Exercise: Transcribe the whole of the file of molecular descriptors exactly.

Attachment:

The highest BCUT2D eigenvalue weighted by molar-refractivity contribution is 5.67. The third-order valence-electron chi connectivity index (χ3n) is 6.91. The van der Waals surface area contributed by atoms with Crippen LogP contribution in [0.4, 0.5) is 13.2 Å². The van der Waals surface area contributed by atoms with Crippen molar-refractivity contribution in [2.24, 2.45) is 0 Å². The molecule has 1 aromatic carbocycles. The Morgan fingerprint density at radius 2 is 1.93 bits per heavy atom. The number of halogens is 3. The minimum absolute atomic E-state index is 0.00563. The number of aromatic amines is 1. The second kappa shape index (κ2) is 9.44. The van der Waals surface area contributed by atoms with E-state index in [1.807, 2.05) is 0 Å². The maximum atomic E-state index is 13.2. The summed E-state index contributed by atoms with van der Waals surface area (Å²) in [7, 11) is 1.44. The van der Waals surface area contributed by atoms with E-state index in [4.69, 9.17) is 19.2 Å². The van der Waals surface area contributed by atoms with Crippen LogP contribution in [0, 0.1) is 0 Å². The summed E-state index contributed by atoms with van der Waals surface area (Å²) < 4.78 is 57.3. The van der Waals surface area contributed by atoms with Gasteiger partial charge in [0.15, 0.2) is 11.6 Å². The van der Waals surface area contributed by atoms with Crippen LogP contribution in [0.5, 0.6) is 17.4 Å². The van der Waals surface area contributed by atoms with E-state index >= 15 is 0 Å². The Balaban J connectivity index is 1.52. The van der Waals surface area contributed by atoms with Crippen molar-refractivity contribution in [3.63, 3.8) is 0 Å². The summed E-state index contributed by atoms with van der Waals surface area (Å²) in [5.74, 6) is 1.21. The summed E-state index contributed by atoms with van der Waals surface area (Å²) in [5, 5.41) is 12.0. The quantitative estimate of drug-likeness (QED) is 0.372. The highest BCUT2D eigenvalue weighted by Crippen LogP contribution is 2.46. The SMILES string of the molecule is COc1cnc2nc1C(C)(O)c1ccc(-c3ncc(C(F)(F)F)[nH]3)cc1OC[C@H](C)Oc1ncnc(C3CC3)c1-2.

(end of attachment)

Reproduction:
The highest BCUT2D eigenvalue weighted by molar-refractivity contribution is 5.67. The third-order valence-electron chi connectivity index (χ3n) is 6.91. The van der Waals surface area contributed by atoms with Crippen LogP contribution in [0.4, 0.5) is 13.2 Å². The van der Waals surface area contributed by atoms with Crippen molar-refractivity contribution in [2.24, 2.45) is 0 Å². The molecule has 1 aromatic carbocycles. The Morgan fingerprint density at radius 2 is 1.93 bits per heavy atom. The number of halogens is 3. The minimum absolute atomic E-state index is 0.00563. The number of aromatic amines is 1. The second kappa shape index (κ2) is 9.44. The van der Waals surface area contributed by atoms with E-state index in [1.807, 2.05) is 0 Å². The maximum atomic E-state index is 13.2. The summed E-state index contributed by atoms with van der Waals surface area (Å²) in [7, 11) is 1.44. The van der Waals surface area contributed by atoms with E-state index in [4.69, 9.17) is 19.2 Å². The van der Waals surface area contributed by atoms with Crippen LogP contribution in [0, 0.1) is 0 Å². The summed E-state index contributed by atoms with van der Waals surface area (Å²) < 4.78 is 57.3. The van der Waals surface area contributed by atoms with Gasteiger partial charge in [0.15, 0.2) is 11.6 Å². The van der Waals surface area contributed by atoms with Crippen LogP contribution in [0.5, 0.6) is 17.4 Å². The van der Waals surface area contributed by atoms with E-state index >= 15 is 0 Å². The Balaban J connectivity index is 1.52. The van der Waals surface area contributed by atoms with Crippen molar-refractivity contribution in [3.63, 3.8) is 0 Å². The summed E-state index contributed by atoms with van der Waals surface area (Å²) in [5.74, 6) is 1.21. The summed E-state index contributed by atoms with van der Waals surface area (Å²) in [5, 5.41) is 12.0. The quantitative estimate of drug-likeness (QED) is 0.372. The highest BCUT2D eigenvalue weighted by Crippen LogP contribution is 2.46. The SMILES string of the molecule is COc1cnc2nc1C(C)(O)c1ccc(-c3ncc(C(F)(F)F)[nH]3)cc1OC[C@H](C)Oc1ncnc(C3CC3)c1-2.